Pharmacy benefit manager Express Scripts Holding Co. will lose its biggest client, Anthem Inc., in 2020 -- and that is far from its only issue.
Express Scripts shares fell on Wednesday after the company offered disappointing earnings guidance for the fiscal first quarter. The PBM said its total adjusted claims declined in 2017 and that they could fall again this year.
A sustained growth turnaround may be tough for Express Scripts to achieve, and not just because Anthem is leaving. The company forecast a 96 to 98 percent client-retention rate for 2019 -- ambitious, given that a substantial portion of deals with potential clients still need to be settled. And holding on to clients is likely to get tougher.
Amazon.com Inc. reportedly contracts with Express Scripts for pharmacy benefit services and seems likely to head out the door at some point as its health-care joint venture with Berkshire Hathaway Inc. and JPMorgan Chase & Co. matures. That venture may be a model or eventual partner for other companies who want to shed or narrow the scope of PBM contracts.
Not only is Anthem possibly irreplaceable as a client, the threat of integrated competitors is rising. Express Scripts rival CVS Health Corp. is purchasing Aetna Inc. Meanwhile, Anthem Inc. is partnering with CVS as it creates its own PBM. UnitedHealth Group Inc.'s OptumRx PBM is growing rapidly. And Cigna Corp. and Humana Inc. operate in-house PBMs.
Express Scripts CEO Tim Wentworth said on Wednesday's earnings call that it's "way too early for CVS-Aetna to have had any real impact." Investors hoping for a major deal by or for Express Scripts didn't respond especially well to this perceived dismissal of vertical integration. And CVS-Aetna's impact will be felt soon enough.
These hybrids may offer employers larger and more comprehensive savings than a standalone PBM. They have a captive client base, and they can generate significant benefits for other parts of their business. Express Scripts made a nod in this direction with its $3.4 billion acquisition of medical benefit management company eviCore, but only a small one.
Express Scripts has managed to widen its Ebitda margins from 5.4 percent in 2010 to 7.41 percent percent in 2017. But additional margin expansion will be tough. The firm is set to lose a big portion of its negotiating scale because of the loss of Anthem. Cost-cutting has limits, as does squeezing more profit out of clients and rebates. The company's PBM business is already more profitable than those of its principal rivals in an environment of increased drug-price scrutiny.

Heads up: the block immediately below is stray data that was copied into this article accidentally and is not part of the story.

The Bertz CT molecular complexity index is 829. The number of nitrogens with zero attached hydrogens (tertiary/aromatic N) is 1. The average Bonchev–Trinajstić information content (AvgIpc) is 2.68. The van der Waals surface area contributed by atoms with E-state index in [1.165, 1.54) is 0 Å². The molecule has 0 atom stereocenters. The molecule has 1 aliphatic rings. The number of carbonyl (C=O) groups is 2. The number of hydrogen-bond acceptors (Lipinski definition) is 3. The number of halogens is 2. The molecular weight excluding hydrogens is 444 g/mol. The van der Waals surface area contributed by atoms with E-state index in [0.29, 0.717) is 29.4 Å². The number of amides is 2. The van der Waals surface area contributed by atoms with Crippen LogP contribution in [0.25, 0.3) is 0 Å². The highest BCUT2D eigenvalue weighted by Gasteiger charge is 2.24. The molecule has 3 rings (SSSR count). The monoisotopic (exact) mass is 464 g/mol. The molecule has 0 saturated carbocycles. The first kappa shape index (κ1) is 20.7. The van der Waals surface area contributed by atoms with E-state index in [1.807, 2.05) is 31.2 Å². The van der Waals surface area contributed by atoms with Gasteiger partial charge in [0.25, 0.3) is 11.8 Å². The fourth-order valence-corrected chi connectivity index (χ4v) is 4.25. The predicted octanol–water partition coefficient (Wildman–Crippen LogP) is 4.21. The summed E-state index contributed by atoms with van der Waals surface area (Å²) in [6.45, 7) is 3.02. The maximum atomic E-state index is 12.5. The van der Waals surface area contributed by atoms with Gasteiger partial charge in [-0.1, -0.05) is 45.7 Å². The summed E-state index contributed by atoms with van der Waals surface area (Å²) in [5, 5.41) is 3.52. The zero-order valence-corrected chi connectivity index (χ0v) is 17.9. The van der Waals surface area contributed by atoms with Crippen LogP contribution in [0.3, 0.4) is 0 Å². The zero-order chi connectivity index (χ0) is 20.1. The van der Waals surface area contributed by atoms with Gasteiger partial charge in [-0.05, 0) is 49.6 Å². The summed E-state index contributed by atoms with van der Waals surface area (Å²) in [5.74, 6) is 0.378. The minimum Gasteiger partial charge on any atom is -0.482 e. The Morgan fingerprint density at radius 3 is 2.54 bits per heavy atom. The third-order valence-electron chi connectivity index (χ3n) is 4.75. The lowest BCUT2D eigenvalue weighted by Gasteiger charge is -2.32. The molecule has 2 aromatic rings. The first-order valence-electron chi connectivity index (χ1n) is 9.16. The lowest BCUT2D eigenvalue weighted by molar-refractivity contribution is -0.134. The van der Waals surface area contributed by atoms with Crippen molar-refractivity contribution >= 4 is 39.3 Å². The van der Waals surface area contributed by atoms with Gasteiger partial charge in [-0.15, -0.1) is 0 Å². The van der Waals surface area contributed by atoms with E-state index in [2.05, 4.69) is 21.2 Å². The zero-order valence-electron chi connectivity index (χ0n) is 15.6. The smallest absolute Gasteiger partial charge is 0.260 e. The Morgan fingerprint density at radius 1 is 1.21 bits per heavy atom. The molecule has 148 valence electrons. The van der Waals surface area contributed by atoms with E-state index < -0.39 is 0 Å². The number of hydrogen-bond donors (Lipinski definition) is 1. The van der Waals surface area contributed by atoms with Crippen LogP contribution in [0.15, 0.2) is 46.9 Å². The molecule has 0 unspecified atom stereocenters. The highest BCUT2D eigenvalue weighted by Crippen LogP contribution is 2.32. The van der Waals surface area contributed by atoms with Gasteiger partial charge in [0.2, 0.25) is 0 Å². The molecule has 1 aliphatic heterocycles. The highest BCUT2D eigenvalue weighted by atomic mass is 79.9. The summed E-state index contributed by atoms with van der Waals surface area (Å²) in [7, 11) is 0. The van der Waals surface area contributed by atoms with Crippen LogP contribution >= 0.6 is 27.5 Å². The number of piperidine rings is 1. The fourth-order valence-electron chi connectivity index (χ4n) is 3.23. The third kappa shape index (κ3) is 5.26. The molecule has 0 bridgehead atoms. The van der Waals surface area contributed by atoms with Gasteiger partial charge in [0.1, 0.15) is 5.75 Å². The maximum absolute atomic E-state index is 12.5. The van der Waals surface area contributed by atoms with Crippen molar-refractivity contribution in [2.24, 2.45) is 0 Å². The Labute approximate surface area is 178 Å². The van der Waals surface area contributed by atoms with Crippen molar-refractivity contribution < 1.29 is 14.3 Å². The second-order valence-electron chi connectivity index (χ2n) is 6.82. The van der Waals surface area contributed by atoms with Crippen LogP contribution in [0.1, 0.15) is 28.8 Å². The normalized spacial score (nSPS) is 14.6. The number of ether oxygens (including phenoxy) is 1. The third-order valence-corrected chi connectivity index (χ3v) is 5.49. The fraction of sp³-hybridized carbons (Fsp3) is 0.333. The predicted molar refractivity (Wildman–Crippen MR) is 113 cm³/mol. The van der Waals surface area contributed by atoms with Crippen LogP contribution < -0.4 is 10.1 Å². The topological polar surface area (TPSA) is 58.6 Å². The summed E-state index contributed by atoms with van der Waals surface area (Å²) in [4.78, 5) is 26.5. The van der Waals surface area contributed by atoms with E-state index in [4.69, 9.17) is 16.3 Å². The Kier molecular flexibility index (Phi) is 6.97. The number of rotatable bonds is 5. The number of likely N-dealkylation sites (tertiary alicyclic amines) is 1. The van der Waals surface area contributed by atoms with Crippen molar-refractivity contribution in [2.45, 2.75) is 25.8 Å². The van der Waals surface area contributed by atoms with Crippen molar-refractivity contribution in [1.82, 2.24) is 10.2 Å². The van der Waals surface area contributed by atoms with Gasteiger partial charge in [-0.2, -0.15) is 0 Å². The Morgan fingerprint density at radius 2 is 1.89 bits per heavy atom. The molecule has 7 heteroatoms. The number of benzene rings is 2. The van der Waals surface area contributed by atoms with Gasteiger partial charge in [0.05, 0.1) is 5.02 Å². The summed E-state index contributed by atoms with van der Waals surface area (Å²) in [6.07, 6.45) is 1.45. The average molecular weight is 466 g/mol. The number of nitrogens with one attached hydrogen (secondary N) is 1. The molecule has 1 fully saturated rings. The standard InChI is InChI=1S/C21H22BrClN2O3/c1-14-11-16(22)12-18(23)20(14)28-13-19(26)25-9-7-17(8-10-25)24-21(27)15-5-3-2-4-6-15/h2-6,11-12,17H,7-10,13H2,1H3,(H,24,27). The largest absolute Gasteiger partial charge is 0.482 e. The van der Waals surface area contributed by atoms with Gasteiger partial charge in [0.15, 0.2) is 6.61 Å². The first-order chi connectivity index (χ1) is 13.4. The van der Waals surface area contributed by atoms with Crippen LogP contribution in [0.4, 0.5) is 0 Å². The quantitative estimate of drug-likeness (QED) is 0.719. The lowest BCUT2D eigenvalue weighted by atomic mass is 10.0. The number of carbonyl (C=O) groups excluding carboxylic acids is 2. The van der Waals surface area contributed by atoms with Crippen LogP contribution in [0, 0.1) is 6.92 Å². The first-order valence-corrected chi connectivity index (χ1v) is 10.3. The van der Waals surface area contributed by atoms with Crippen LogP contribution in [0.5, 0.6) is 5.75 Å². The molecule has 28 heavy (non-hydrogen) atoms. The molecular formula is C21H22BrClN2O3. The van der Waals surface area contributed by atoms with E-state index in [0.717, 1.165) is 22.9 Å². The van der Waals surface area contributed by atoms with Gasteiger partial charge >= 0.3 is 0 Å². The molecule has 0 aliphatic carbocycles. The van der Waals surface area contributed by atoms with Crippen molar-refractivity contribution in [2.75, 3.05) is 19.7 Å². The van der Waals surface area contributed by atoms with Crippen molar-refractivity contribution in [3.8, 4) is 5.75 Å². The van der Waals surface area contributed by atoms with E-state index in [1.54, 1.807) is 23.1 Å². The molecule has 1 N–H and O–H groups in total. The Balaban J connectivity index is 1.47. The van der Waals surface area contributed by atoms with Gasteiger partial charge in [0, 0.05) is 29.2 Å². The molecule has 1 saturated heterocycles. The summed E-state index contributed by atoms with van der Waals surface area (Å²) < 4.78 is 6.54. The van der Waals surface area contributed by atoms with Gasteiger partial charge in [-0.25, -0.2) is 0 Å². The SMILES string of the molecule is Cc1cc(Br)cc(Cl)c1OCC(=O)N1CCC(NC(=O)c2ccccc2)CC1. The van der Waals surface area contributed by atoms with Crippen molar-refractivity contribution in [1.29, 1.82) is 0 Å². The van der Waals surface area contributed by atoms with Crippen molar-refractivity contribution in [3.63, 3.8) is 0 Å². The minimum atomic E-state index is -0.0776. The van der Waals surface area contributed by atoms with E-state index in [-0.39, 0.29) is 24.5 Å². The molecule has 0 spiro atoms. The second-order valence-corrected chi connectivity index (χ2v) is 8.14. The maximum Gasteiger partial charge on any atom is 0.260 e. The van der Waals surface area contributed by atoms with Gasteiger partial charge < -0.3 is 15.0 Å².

Drugmakers blame PBMs for driving higher prices because they take some of the rebates they negotiate on behalf of clients. The Trump administration seems amenable to that argument; its recently proposed federal budget contained drug-cost-control proposals that seem to be aimed at PBMs.
The extent to which this criticism is fair is up for debate. It's drugmakers that hike prices, set high initial prices, and work to prevent fully competitive markets for their drugs. PBMs are an important counterbalance in the absence of government intervention.
Express Scripts has been successful at slowing drug spending: Its commercial clients saw the lowest inflation in drug spending in years in 2017. Part of that was due to external factors, but the company's aggressive negotiation on behalf of clients deserves credit.
The question is whether the profits reaped from those efforts are excessive. You wouldn't come to that conclusion just by looking at the company's reported margins. But the way PBMs account for revenue may artificially depress those figures.
A Bernstein analysis highlighted by The Wall Street Journal's Charley Grant used a different profit metric -- the rate at which gross profit converts to Ebitda-- and found PBMs are substantially more profitable than drug distributors and insurers.
Arguably, that very profitability is what's driving Anthem away from Express Scripts, while inspiring Amazon's new venture and the rise of smaller PBMs that play a relatively narrower and cheaper administrative and processing role. Express Scripts' outlier size and independence puts an extra-large target on its back for criticism and competitors.
In that context, the company's seeming hostility to vertical integration is puzzling and seems unlikely to last. Whether through making acquisitions or putting itself on the block, it needs to shed its conviction that its standalone model is superior and that its current profitability is sustainable.